Developing Resilience as a tool for Breaking the Cycle of Substance Use

Building Resilience & Reducing Harm, Sanford Inspirations, 2017

Developing Resilience as a tool for Breaking the Cycle of Substance Use

Children and youth with adverse childhood experiences include those that have experienced “all types of abuse and neglect, parental mental illness, substance use, incarceration, and domestic violence.”[1] These children and youth are at an increased risk of “developing both chronic diseases and substance use disorders.”[2] Recent studies reveal that 54% of youth age 12-17 used alcohol at least once and 41% had used marijuana while in care.[3] Additionally, youth currently in foster homes reported using drugs other than marijuana, including “hallucinogens (13.5%), stimulants (12.1%), non-street opiates (9.8%), and powder (5.5%) and crack cocaine (5.2%), all of which were higher than the comparison group.”[4] Additionally, youth in foster care “begin substance use at an earlier age than their peers who had not been in foster care,” placing them at an increased risk for developing substance dependence disorders.[5]

Many youth in the child welfare system turn to substance use as a way to cope with their past trauma experiences.[6] However, this coping mechanism has a detrimental and harmful effect on the lives of many youth who have been in the child welfare system. Substance usage not only puts youth at risk of developing substance disorders, but it also results in an increased risk of academic difficulties, difficulty building lasting relationships, and involvement with the juvenile justice system.[7]

Child welfare systems across the country have sought to address the issue of drug use among foster youth, but “no system has mastered the prevention of drug use among foster kids.”[8] Child welfare systems typically refer children and families to substance treatment programs ex post. Additionally, systems have began  (1) differentiating behaviors from underlying needs in order to better identify and address children’s needs, (2) collaborating with and integrating other systems, including the Department of Mental Health, and (3) placing children with the highest needs in group care with specially trained caregivers.[9] However, at a more granular level, resilience appears to be an underdeveloped tool that may help many youth break the cycle of substance abuse.

Resilience is “the ability to overcome obstacles, preserve through hardships, as well as the ability to balance negative experiences with positive factors that protect [a child’s] overall well-being.”[10] This skill allows youth to bounce back from difficulties and more easily adjust to change. Resiliencies have been grouped into seven categories: 

[1]Insight begins with a sense that life in the troubled family is strange. Such insight

can eventually protect the child from a tendency to internalize family troubles and feel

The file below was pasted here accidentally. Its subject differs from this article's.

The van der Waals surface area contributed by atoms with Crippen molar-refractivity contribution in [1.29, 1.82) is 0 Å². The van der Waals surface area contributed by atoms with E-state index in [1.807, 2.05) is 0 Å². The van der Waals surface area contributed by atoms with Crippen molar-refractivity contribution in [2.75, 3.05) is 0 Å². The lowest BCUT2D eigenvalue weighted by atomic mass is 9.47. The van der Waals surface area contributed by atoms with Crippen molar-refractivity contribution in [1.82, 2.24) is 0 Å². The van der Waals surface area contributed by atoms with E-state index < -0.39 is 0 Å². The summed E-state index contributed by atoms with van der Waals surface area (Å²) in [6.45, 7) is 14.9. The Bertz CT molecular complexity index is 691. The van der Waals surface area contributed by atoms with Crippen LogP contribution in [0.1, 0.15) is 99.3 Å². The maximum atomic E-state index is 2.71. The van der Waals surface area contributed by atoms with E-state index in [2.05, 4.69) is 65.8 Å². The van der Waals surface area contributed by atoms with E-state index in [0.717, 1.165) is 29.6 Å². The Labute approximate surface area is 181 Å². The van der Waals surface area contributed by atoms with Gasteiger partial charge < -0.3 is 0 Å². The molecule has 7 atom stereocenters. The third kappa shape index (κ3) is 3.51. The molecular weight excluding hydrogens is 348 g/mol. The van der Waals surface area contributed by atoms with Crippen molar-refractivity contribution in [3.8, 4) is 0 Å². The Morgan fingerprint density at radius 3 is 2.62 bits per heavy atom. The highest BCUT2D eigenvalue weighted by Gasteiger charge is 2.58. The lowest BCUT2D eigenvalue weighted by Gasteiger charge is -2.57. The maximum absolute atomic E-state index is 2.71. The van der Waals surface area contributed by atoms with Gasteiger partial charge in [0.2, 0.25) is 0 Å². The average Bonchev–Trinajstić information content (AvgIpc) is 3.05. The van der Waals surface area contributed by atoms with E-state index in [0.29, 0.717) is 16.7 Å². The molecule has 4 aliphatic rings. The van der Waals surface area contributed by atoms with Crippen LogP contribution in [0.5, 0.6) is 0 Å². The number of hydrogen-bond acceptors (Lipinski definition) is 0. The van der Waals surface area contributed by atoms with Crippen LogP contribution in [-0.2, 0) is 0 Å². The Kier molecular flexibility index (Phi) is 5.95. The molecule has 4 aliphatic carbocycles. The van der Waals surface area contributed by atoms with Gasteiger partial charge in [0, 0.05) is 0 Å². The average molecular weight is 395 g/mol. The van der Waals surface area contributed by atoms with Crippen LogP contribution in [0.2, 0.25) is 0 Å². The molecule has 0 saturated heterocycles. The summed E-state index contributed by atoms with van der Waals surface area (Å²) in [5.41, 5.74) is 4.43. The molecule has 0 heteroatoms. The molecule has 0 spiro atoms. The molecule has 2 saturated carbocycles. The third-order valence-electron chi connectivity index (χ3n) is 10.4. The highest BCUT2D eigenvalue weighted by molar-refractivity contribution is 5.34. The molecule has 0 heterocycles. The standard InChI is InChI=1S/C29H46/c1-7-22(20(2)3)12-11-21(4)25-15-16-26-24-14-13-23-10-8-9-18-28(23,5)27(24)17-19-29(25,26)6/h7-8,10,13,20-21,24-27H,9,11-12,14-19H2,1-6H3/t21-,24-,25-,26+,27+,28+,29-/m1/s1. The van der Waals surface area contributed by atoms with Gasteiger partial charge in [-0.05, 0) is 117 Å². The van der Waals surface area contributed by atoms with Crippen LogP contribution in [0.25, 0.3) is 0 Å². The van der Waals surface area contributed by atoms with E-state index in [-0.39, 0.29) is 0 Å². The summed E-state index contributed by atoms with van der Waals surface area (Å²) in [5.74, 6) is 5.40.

guilty.

[2] Independence is the child separating herself from the troubled family.

[3] Relationships fulfill needs that troubled families cannot meet.

[4] Initiative is the desire to overcome feelings of helplessness that a child can succumb

to in the troubled family.

[5] Creativity is the ability to take pain and transform it into something artistic and

worthwhile.

[6] Humor allows the child to make the tragic into something comic and laugh at his

emotional suffering.

[7] Morality is developing a set of principles that differentiates bad from good both

inside and outside the family.[11]

Resilience provides children and youth with adverse childhood experiences the ability “to fantasize about another time or place, [be] able to read and learn about a better time and place, realiz[e] that they are not responsible for the abuse directed at them, and hav[e] an adult in their life for a considerable period of time who sees them in a positive way.”[12] Furthermore, a 2012 article published in the Journal of Alcoholism: Clinicial and Experimental Research reported, “that relisiliency is related to lower levels of initial substance use, fewer problems with alcohol, and better working memory.”[13] Several characteristics of resilient youth (including high self-esteem, empathy, help-seeking, and self-awareness) overlap with “factors that deter children from engaging in harmful substances like tobacco, marijuana and alcohol.”[14] Thus, developing resilience in children in foster care could help some children break the cyle of substance dependence.

While resilience should not take the place of other court ordered services, supports, or treatment programs, it should be viewed as a vital skill that every child and youth in foster care is given the opportunity to develop. Furthermore, in seeking the best outcome for children in foster care, every individual (foster parents, attorneys, social workers etc.) in contact with the child should play an active role in helping the child build resilience by encouraging insight, independence, relationships, initiative, creativity, humor, and morality.


[1] Resilience Helps to Prevent Youth Substance Use (Feb. 24, 2020), https://accesshealthme.org/resiliency-helps-to-prevent-youth-substance-use/.

[2]  Id.

[3] Jordan M. Braciszewskia & Robert L. Stout, Substance Use Among Current and Former Foster Youth: A Systematic Review, Child Youth Serv Rev. (2012) https://www.ncbi.nlm.nih.gov/pmc/articles/PMC3596821/.

[4] Id.

[5] Preventing, Identifying, and Treating Substance Use Among Youth in Foster Care (Oct. 2020), https://www.childwelfare.gov/pubPDFs/bulletins_youthsud.pdf.

[6] Understanding Substance Use Disorders—What Child Welfare Staff Need to Know, https://www.cffutures.org/files/nccan2019/web/usud/CWS_Practices_Tip_Guide%231_bg_cv.pdf.